processing Harry Potter

I just finished reading Book 7 and am now back online.

Like many other Harry Potter fans, I’ve avoided the Internet like the plague since the book leaked two days before the release. I added mail filters to prevent anything related to Harry Potter from reaching my inbox temporarily. I restrained myself from visiting websites that allowed open content and resisted from doing searches. I simply did not want to know the ending.

For the final book launch, I decided to stay in Boston since I knew so many fans that lived there. Besides, I absolutely love the independent Harvard Book Store and figured that the excuse to support them would be just wonderful. It was a good decision because there was so much enthusiasm in Harvard Square. “Harry and the Potters” played Harvard’s lawn and thousands of costumed children wandered about. They shut down the streets and there was HP music everywhere. The excitement was just overwhelming. And I couldn’t help but repeat over and over again, “all of this is for a book???” The little geeky fangirl in me was having a field day. As we stood smooshed in the crowd to pick up our copies, my friend was astonished by the number of college-aged boys willingly dressed like adolescents. He kept chuckling and repeating things that were being said further back in the line. My favorite? “How many people do you think have hard-ons here?”

Some of my friends were too afraid of spoilers and chose not to go out and celebrate on the eve of the book launch. The mere existence of people who find such joy in ruining others’ pleasure irritates me and so I was trying not to explode as friends were texting me with the antics of mean-spirited folks. One friend kept promising me that there was a most insidious place in hell for such folks. The spoiler who took the cake in the reports I got? The asswipe who had the gall to rent a plane and fly it over San Francisco/Berkeley with spoilers.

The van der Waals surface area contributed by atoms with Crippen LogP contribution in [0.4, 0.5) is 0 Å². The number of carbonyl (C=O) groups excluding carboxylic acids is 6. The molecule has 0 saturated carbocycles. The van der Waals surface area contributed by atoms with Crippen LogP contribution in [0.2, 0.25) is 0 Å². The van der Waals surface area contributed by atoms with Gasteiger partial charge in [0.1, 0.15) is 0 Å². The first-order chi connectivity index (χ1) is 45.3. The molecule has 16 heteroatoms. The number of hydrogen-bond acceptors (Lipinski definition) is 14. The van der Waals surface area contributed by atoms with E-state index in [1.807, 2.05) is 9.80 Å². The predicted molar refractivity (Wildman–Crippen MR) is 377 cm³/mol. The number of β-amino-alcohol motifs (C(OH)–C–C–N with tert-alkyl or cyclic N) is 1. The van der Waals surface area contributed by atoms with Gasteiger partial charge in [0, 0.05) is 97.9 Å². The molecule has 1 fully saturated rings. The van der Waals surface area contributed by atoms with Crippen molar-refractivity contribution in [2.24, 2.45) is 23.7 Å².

When I got to the airport on Saturday morning, I was giddy with joy over seeing hundreds of people waiting for planes, their heads all stuck inside the same book. The flight attendant kept asking me, “are you done yet?” and I kept glaring at him. It was clear that the dozens who were enjoying the book on the plane wanted to be left alone to read.

Personally, I had a hard time reading the book. I promised myself that I would read it immediately so that it wouldn’t get spoiled. But I wasn’t prepared for how much of it would center around Harry’s relationship to his mentor. I guess if I thought about it for a second, I would’ve known that. But I had to put the book down on a number of occasions as Harry worked through different emotional responses. I don’t want to spoil anyone’s fun by going into more detail than that, but for my friends out there, I feel the need to share that the book was a surprisingly cathartic experience for me. Grief is an odd thing, but thinking about Peter as Dumbledore brought a smile to my mouth alongside tears to my eyes.

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11 thoughts on “processing Harry Potter

  1. Stefan Hayden

    Yeah I was also afraid of going in to boston and getting spoiled. Not to mention my wife and I start reading at midnight so we can finish asap.

    If we did have some kind of need to read it as fast as possible I would have loved to go in to the city. I do feel like we miss out on a lot. Harry and the Potters put on a great show.

    your site just need spoiler tags to black everything out.. though I doubt feed readers would respect them. bastards!

  2. Sam Jackson